Atherosclerotic Heart Disease

Monday, March 26, 2012

Atherosclerotic (Atherosclerosis) is a general term for several diseases, in which the artery wall becomes thicker and less flexible. Disease of the most important and most common is atherosclerosis, in which fatty material collects under the inner lining of the artery wall.

Atherosclerotic can occur in arteries in the brain, heart, kidneys, other vital organs and the arms and legs. When atherosclerosis occurs in the arteries to the brain (carotid artery), then it could be a stroke. If it occurs in the arteries to the heart (coronary arteries), heart attack can occur.

Causes of Atherosclerotic:

Atherosclerotic Heart Disease begins when white blood cells called monocytes, moving from the bloodstream into the arterial wall and transformed into cells that collect fatty materials. In time, this fat-filled monocytes will accumulate, causing patches of thickening of the lining of arteries.

Each area of ​​thickening (a so-called atherosclerotic plaque or atheroma) are filled with soft materials such as cheese, containing a number of fatty material, especially cholesterol, smooth muscle cells and connective tissue cells.

Atheroma in the arteries could be dispersed in medium and large arteries, but they are usually formed on branching region, possibly due to turbulence in this region causes injury to the artery wall, so here is more easily formed atheroma.

Arteries affected by atherosclerosis will lose elasticity and because atheroma continues to grow, it will be narrowed arteries. Long atheroma collect calcium deposits, so that it becomes brittle and may break. Blood may enter into a ruptured atheroma, so atheroma becomes larger and narrowed arteries.

A ruptured atheroma also can shed the fat content and trigger the formation of a blood clot (thrombus). This will narrow further clot even clog the arteries, or a clot will detach and flow with the bloodstream and cause blockages elsewhere (embolism).

The Risk of Atherosclerosis Will Increase in:
  • High blood pressure
  • High cholesterol levels
  • Smoker
  • Diabetes (diabetes)
  • Overweight (obesity)
  • Lazy exercise
  • The elderly
  • Men have a higher risk than women.
Homosistinuria hereditary disease have widespread atheroma, particularly at a young age. Arterial disease is about a lot but not always the coronary arteries (arteries to the heart). Instead, the inherited condition familial hypercholesterolemia, very high cholesterol levels lead to formation of more atheroma in the coronary arteries compared to other arteries.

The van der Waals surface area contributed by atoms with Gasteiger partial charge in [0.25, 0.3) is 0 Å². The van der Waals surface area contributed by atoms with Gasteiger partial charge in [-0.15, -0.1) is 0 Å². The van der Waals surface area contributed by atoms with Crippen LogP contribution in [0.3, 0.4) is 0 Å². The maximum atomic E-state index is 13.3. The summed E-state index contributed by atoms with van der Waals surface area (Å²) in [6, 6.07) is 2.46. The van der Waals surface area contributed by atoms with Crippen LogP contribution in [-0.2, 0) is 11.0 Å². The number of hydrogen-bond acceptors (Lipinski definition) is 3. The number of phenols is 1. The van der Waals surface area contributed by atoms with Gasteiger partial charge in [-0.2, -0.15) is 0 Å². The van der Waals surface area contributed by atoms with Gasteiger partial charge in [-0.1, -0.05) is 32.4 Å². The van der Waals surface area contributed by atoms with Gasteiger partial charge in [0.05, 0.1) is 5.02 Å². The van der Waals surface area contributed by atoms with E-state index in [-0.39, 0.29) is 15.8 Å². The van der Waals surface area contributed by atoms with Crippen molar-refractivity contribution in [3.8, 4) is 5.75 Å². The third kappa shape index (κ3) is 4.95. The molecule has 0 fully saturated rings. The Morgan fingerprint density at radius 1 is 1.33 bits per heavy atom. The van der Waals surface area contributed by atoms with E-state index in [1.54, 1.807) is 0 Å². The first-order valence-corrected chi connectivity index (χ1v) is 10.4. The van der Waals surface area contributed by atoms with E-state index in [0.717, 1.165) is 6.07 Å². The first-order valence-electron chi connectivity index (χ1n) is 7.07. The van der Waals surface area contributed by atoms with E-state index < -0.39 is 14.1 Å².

Indications of Atherosclerotic Heart Disease:

Before the sudden narrowing or blockage of the arteries, atherosclerosis usually causes no symptoms. Symptoms depend on the location of the establishment, so it can be a symptom of heart, brain, legs or other places.

If atherosclerotic narrowing of the arteries that lead to very severe, then the body will not get diperdarahinya blood in sufficient numbers, which carry oxygen to tissues. The early symptoms of arterial narrowing can be a pain or cramps that occur when blood flow can not meet the need for oxygen. For example, during exercise, a person may feel chest pain (angina) due to reduced flow of oxygen to the heart, or when walking, a person to feel cramps in the legs (claudication interminten) because of reduced oxygen flow to the leg.

Characteristic is that these symptoms occur gradually, in line with the narrowing of the arteries by atheroma which also takes place slowly. But if a blockage occurs suddenly (eg when a clot clogs an artery), the symptoms will arise unexpectedly.

Diagnose in Atherosclerotic Heart Disease:

Prior to the occurrence of complications, atherosclerosis may not be diagnosed.
Prior to the occurrence of complications, hearing bruit (noise blowing) on examination with a stethoscope may be an indication of atherosclerosis.
Pulse on the affected area can be reduced.

Examination can be done to diagnose atherosclerosis:
ABI (ankle-brachial index), blood pressure measurements were taken at the ankle and arm
Doppler examination in the affected area
Duplex ultrasound Skening
CT scan in the affected area
Magnetic resonance arteriography
Arteriography in the affected area
IVUS (intravascular ultrasound).

That is short description for Atherosclerotic Heart Disease. See also related topic in diseases for: Progeria Disease